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Parenting Siblings of Special Needs Children

By Ruth Mortimer

Siblings of Children with Disabilities Have Special Needs Too
Siblings of special needs children may find their brother or sister challenging. However, with informed guidance, the sibling relationship can be strong and rewarding.

Indeed, there can be a profound effect upon sibling relationships. For example, the younger sibling of a child with an intellectual disability may assume the role of an older sibling, helping and watching out for her brother or sister with special needs. If this situation is not monitored, it may well interfere with social development.

Siblings’ Feelings
The siblings of children with special needs can feel embarrassed, resentful, guilt jealous, sad, and feeling different from their peers. They may not want to invite friends home or be seen in public places with the sibling. Children with autism, in particular, can be very challenging. Tantrums, or “melt downs”, physical aggression, and running off, are not uncommon behaviours.

Share in the Joy of Living with a Special Needs Child

On the other hand, a special needs children can bring great joy. Each new step they take is a cause for celebration. Furthermore, siblings of these children often say that they have learned tolerance which has helped them to become better people. They appreciate the privilege of having a brother or sister with a disability.

Understanding and Acceptance of Disabilities

The familiar adage “we can choose our friends, but not our family” is a reminder that people need to accept their situations and work with the difficulties in the most positive way they can. To enable this, siblings need a sound understanding of the other child’s disabilities. While some disabilities are straightforward to understand, such as a visual impairment, those of a neurological or psychological origin – such as a developmental disability – require a greater degree of explanation and comprehension.

Guidelines for Parenting Special Needs Siblings

For young children:
1. Keep the explanation simple and age-appropriate.
2. Ask them what they understand is wrong with their sibling and work from there.
3. Show understanding when they are jealous, ensuring you give sufficient attention.
4. If they are afraid of their sibling’s behaviour, give comfort and talk through these issues. Find things they can do safely together. Promoting these activities can also strengthen their relationship.

With older children:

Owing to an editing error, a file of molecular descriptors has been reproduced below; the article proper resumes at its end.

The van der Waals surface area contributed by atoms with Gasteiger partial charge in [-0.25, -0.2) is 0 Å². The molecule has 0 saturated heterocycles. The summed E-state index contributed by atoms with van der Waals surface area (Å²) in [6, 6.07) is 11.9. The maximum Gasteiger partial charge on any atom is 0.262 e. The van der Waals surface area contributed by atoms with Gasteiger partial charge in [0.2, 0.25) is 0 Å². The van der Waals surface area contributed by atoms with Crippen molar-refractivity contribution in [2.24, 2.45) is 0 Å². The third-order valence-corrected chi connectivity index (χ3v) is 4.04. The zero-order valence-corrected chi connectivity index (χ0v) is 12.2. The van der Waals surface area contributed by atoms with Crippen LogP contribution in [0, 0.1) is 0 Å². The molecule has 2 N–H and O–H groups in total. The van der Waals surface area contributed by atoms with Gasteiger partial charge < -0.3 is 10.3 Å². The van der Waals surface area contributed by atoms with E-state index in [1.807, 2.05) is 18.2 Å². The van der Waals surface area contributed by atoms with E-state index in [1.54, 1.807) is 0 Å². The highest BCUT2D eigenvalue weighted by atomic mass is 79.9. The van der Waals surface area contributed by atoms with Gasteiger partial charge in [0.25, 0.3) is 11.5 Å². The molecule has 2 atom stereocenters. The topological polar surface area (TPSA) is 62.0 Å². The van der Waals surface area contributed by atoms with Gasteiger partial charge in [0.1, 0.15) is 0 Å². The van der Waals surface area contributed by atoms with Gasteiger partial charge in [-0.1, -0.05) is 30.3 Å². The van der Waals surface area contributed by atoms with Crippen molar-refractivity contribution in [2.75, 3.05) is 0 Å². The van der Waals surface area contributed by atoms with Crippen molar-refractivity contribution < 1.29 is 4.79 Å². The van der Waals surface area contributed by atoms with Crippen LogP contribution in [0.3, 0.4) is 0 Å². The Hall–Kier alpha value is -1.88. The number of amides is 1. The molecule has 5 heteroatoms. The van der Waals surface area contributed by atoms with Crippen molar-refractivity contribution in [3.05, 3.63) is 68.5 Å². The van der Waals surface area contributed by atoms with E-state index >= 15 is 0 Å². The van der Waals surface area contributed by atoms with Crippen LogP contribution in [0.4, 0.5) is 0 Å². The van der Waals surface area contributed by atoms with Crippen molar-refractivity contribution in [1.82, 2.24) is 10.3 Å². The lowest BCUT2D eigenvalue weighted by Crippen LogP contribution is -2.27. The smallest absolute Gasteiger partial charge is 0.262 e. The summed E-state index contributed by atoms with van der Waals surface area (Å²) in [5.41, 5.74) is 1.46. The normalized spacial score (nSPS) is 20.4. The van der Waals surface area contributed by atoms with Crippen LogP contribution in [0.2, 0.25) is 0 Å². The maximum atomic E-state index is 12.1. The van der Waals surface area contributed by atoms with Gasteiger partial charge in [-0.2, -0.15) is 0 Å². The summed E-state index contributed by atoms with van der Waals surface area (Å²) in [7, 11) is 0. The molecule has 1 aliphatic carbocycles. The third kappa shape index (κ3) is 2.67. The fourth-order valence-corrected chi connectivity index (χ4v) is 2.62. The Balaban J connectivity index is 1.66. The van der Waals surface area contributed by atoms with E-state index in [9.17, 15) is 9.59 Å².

1. Rectify any misconceptions they have about the disability.
2. Give them reading material appropriate to their level of understanding.
3. Talk through their concerns, such as whether the disability is genetic, or whether they are expected to care for their sibling when you have passed on.
4. Explain what provisions you have made for their brother or sister.
5. If necessary, get a trained counselor psychologist to talk things over with an older child or teenager.
6. Regularly check out their feelings; don’t just wait for them to tell you.
7. Ensure that your child is aware that the discipline of and the responsibility for the special needs child is the duty of the parents.
8. They should be free to follow their dreams and not limit their careers because of their special needs sibling.
9. Show them ways they can help and show your appreciation.
10. Recognize they have their own individual needs.
11. They are also very special and you love them.

These simple guidelines can promote the healthy psychosocial development of the sibling. Remember, living with a child with a disability can be a privilege and a great joy.


Harris, S.L. & Glassberg, B.A. Siblings of Children with Autism: A Guide for Families. Methesda: Woodbine House, 2003.

©2008 Ruth Mortimer. All rights reserved. Used by permission.

Ruth Mortimer is from Palmerston North, New Zealand. She is a mother of two sons, the younger of whom is autistic. Owing to the challenges of raising a child with special needs, she decided to do freelance writing from home. She has a doctorate in psychology, along with an endorsement in clinical psychology. She has carried out qualitative research on women’s health, retirement, and sexual abuse. She enjoys reading, walking, making glass mosaic pieces, chess and a bit of gardening when there is time.